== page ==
Also from the helm, we were so proud to replace the old Raymarine electronics with our B&G system. The only thing we did not replace was the Raymarine chain drive autopilot. These are expensive, Bonzai’s is working fine, and although old, it is a simple system that is not prone to failure. The downside is that the autopilot uses the Raymarine Seatalk system, and our B&G Zeus II uses NMEA 2000. If there is way to make these two things ‘talk’ to each other I’d love to hear it! But for now, they don’t. So heading changes cannot be controlled by or done through the chartplotter, but are done from the autopilot control display that you see at the helm.

the galley


In the galley, I pointed out our icemaker. We love that thing! Here was our reasoning….we wanted a ‘drink’ fridge. Drinks are the thing you go in and out of the fridge for the most, and if you keep them separate, your fridge/freezer will operate more efficiently and effectively.  We had looked at an Engel 12 volt portable, which are great but cost over $800.  We already had the Rtic cooler
which we’ve used and really liked for over a year, and it fits under the cockpit table, but access to ice isn’t really feasible.  Fortunately, we found this little countertop icemaker to keep us supplied with ice! We keep a container of ice in the freezer for iced drinks, and keep the Rtic filled with ice, and only run it a few hours a day, if at all. The amazon reviews for all of these little countertop icemakers run about the same…they work great for about a year or two and then die. But at $80 dollars, it seems more economical than the Engel.

Finally, there’s the FoodSaver. Honestly, I don’t know how we’d live without it on the boat! The thing about a FoodSaver vs. a Ziplock type bag is the airtight. Food stored in the airtight Foodsaver bags last forever! They don’t freezer burn and they stay fresh. We chose a compact size for Bonzai! which means you have to manually lock and unlock the lid when sealing, rather than the larger ones that you close the lid and they lock and unlock themselves. It’s really not even an extra step. This one also has the accessory port that will cold seal a mason jar for airsealing liquids, soups, and fragile food like lettuce. Very, very, very handy!
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salon


Moving into the salon! Yes, we hate the blue vinyl upholstery, too! Yes, it will be replaced….eventually! Meanwhile, over at the control panel….we replaced the original radio with our B&G V50 which has built in AIS, and interacts with our chartplotter. We also have a handheld “slave” to it that we carry out to the helm. Additionally, we have a completely separate, but weaker West Marine handheld that we carry as a backup. Behind the TV, we replaced the original masonite panel with a heavier material called SeaBoard and mounted our upgraded solar controls to it as well as the holder for the B&G handheld radio. This panel can be removed by taking out 4 screws. The panel below it with the electrical breakers hinges open giving very good access to the wiring for all of the helm instruments. There is also an access door below for even more access to the wiring.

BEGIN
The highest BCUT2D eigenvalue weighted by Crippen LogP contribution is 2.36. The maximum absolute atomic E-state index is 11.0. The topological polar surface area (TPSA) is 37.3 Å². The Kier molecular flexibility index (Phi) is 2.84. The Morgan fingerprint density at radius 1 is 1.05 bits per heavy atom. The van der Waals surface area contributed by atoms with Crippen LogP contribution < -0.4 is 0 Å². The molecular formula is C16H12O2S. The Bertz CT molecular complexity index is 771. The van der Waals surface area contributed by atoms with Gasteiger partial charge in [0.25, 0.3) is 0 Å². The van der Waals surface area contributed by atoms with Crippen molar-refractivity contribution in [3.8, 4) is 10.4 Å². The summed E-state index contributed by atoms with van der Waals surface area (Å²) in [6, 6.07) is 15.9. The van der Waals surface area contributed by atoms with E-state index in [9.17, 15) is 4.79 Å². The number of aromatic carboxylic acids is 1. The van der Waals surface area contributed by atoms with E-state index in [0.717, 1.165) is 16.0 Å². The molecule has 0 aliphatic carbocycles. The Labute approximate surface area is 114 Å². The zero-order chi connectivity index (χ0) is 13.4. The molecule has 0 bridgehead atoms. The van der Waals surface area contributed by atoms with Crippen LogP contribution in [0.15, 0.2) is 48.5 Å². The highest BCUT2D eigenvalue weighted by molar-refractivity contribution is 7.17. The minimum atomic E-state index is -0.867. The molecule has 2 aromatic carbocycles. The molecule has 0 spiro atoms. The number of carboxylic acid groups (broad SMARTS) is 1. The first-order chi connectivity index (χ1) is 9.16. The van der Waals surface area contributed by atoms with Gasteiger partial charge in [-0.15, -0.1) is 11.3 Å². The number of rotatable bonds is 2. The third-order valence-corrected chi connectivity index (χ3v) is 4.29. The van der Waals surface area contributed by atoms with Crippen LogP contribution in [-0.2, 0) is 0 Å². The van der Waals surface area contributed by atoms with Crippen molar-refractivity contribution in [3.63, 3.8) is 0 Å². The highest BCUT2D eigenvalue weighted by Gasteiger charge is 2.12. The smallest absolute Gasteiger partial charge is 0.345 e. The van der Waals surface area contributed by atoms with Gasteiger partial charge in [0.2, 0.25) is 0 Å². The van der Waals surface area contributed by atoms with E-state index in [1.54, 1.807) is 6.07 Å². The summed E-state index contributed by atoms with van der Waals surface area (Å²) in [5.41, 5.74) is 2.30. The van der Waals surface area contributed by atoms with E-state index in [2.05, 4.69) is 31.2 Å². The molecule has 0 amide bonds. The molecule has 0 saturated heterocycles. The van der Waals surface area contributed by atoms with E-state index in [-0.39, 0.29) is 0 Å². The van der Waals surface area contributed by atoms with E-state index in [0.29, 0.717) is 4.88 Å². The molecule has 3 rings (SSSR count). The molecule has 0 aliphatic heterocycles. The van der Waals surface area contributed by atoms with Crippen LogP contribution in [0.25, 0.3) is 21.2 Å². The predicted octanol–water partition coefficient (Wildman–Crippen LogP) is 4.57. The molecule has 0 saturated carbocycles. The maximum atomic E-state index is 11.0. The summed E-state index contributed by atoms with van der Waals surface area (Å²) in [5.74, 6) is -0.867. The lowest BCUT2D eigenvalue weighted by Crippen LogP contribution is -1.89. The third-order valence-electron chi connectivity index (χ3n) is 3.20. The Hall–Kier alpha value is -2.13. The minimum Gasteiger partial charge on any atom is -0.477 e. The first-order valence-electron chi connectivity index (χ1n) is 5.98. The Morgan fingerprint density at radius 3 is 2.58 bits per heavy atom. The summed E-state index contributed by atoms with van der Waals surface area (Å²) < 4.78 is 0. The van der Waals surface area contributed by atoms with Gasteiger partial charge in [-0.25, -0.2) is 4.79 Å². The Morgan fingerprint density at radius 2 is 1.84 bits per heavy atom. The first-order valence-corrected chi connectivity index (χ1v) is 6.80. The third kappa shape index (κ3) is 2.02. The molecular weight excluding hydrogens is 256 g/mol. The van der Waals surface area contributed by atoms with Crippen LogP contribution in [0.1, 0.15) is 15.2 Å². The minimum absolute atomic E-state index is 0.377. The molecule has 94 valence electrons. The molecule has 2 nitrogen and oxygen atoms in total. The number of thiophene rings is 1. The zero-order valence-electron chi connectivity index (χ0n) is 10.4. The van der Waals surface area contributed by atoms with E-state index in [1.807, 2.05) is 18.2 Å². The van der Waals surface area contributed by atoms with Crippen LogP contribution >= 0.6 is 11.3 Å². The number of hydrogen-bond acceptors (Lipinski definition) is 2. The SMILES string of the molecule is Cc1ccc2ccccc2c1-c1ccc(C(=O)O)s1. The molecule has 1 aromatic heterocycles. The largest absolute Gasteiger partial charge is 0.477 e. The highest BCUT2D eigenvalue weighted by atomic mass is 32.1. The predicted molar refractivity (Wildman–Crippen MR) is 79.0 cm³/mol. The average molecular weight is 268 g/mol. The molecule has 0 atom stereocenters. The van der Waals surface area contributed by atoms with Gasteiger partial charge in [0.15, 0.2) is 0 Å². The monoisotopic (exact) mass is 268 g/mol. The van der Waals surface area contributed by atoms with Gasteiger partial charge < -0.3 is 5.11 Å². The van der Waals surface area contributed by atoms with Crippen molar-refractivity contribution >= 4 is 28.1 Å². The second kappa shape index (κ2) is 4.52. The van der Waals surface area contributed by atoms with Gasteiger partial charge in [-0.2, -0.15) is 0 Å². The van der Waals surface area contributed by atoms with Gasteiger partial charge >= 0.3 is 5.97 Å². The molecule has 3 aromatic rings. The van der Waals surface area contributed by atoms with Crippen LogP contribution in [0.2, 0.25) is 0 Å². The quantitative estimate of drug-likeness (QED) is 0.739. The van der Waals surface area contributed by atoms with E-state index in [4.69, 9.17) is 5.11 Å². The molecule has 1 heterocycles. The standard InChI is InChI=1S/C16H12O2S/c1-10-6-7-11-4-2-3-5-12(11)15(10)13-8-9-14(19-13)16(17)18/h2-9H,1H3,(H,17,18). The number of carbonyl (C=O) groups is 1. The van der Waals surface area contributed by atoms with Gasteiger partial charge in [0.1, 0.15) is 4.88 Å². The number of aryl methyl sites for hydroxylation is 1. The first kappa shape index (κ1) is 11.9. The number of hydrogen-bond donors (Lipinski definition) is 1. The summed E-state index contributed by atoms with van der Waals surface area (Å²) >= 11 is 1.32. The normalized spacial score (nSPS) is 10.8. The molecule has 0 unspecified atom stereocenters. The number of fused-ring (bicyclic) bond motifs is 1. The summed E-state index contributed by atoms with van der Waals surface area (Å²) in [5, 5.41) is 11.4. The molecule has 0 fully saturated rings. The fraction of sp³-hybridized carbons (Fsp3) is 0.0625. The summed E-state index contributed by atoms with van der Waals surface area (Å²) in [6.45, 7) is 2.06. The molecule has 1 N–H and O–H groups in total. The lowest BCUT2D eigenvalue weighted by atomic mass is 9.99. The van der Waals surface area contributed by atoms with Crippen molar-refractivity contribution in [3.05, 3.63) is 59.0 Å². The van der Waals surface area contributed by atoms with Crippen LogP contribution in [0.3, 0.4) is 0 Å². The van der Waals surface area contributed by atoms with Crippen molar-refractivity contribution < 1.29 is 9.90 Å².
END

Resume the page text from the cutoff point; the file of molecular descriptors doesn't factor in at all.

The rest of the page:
on to the owner’s suite!

Of course, this hull has been tremendously upgraded in the new Leopard’s, but ours is fine. We love having the completely separate ‘shower room’. The sink and shower fixtures were pretty badly corroded; so far I’ve just scrubbed them up with vinegar, which removed the corrosion, but not the pitting, of course. We’ll be looking to replace those down the line to modernize that space a little. The only other thing we don’t care for is the push-to-pump shower basin pump out. You basically have to stand there pushing a button until it’s pumped out. We’ll be looking to replace it with an on/off switch. Oh wait…what’s that? ANOTHER  pending boat project!

I’m happy to say that we are completely happy with our cabin! Bonzai! came with beautiful comforter sets, we just added sheets. For sheets, we chose to go with full size flat sheets which we secure with these awesome little Bed Bands. Saves us from having to make custom fitted sheets and they work really well.

Storage issues


I think the only other thing worth mentioning is the storage issue in the aft cabin. Besides Don being a clothes horse, this is where we also stash the empty fuel cans when we don’t need them, as well as being our sail locker. We’re still working out storage solutions so that this can be a cabin again, and one project that we’ve sketched out is to cut hatches into our forward hulls that drop down into the hull’s crash boxes. This is just empty space, and if we limit it to one headsail per hull we won’t be compromising the weight distribution. With watertight hatches, we don’t compromise the function of the crash boxes. The crash boxes also have access from each of the forward cabins.

forward crash boxes…future sail locker?

But we’re also kicking around the idea of turning this cabin into a “shop”, and installing a small washing machine. Not sure what’s going to happen there in the future!

As always, thanks for following along here on the blog as well as over at YouTube!  See you soon!